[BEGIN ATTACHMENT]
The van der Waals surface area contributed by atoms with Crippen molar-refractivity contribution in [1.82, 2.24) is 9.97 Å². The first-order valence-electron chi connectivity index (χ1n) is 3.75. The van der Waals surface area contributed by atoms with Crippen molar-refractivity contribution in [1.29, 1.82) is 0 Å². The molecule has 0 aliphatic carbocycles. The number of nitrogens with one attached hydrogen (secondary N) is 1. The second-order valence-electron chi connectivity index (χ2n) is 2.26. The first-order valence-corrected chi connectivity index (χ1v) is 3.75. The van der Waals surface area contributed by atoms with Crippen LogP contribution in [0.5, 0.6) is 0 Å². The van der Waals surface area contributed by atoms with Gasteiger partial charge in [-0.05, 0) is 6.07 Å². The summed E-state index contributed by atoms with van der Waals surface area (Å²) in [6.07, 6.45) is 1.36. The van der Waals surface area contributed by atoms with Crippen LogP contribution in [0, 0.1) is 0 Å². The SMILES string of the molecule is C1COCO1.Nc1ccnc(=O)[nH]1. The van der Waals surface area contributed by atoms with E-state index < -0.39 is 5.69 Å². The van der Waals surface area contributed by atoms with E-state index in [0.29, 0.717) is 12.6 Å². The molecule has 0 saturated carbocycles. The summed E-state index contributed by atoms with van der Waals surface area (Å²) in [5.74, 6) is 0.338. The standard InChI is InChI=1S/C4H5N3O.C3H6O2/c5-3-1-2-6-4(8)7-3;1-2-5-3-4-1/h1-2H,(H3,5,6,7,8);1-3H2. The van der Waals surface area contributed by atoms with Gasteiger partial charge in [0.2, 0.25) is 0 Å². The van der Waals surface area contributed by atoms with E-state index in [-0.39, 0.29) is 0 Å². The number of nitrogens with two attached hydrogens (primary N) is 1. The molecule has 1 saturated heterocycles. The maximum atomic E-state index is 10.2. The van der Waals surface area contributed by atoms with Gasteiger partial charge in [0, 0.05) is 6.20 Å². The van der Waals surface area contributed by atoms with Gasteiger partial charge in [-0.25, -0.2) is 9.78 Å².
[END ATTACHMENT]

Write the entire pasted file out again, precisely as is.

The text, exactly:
The van der Waals surface area contributed by atoms with Crippen molar-refractivity contribution in [1.82, 2.24) is 9.97 Å². The first-order valence-electron chi connectivity index (χ1n) is 3.75. The van der Waals surface area contributed by atoms with Crippen molar-refractivity contribution in [1.29, 1.82) is 0 Å². The molecule has 0 aliphatic carbocycles. The number of nitrogens with one attached hydrogen (secondary N) is 1. The second-order valence-electron chi connectivity index (χ2n) is 2.26. The first-order valence-corrected chi connectivity index (χ1v) is 3.75. The van der Waals surface area contributed by atoms with Crippen LogP contribution in [0.5, 0.6) is 0 Å². The van der Waals surface area contributed by atoms with Gasteiger partial charge in [-0.05, 0) is 6.07 Å². The summed E-state index contributed by atoms with van der Waals surface area (Å²) in [6.07, 6.45) is 1.36. The van der Waals surface area contributed by atoms with Crippen LogP contribution in [0, 0.1) is 0 Å². The SMILES string of the molecule is C1COCO1.Nc1ccnc(=O)[nH]1. The van der Waals surface area contributed by atoms with E-state index < -0.39 is 5.69 Å². The van der Waals surface area contributed by atoms with E-state index in [0.29, 0.717) is 12.6 Å². The molecule has 0 saturated carbocycles. The summed E-state index contributed by atoms with van der Waals surface area (Å²) in [5.74, 6) is 0.338. The standard InChI is InChI=1S/C4H5N3O.C3H6O2/c5-3-1-2-6-4(8)7-3;1-2-5-3-4-1/h1-2H,(H3,5,6,7,8);1-3H2. The van der Waals surface area contributed by atoms with Gasteiger partial charge in [0.2, 0.25) is 0 Å². The van der Waals surface area contributed by atoms with E-state index in [-0.39, 0.29) is 0 Å². The number of nitrogens with two attached hydrogens (primary N) is 1. The molecule has 1 saturated heterocycles. The maximum atomic E-state index is 10.2. The van der Waals surface area contributed by atoms with Gasteiger partial charge in [0, 0.05) is 6.20 Å². The van der Waals surface area contributed by atoms with Gasteiger partial charge in [-0.25, -0.2) is 9.78 Å².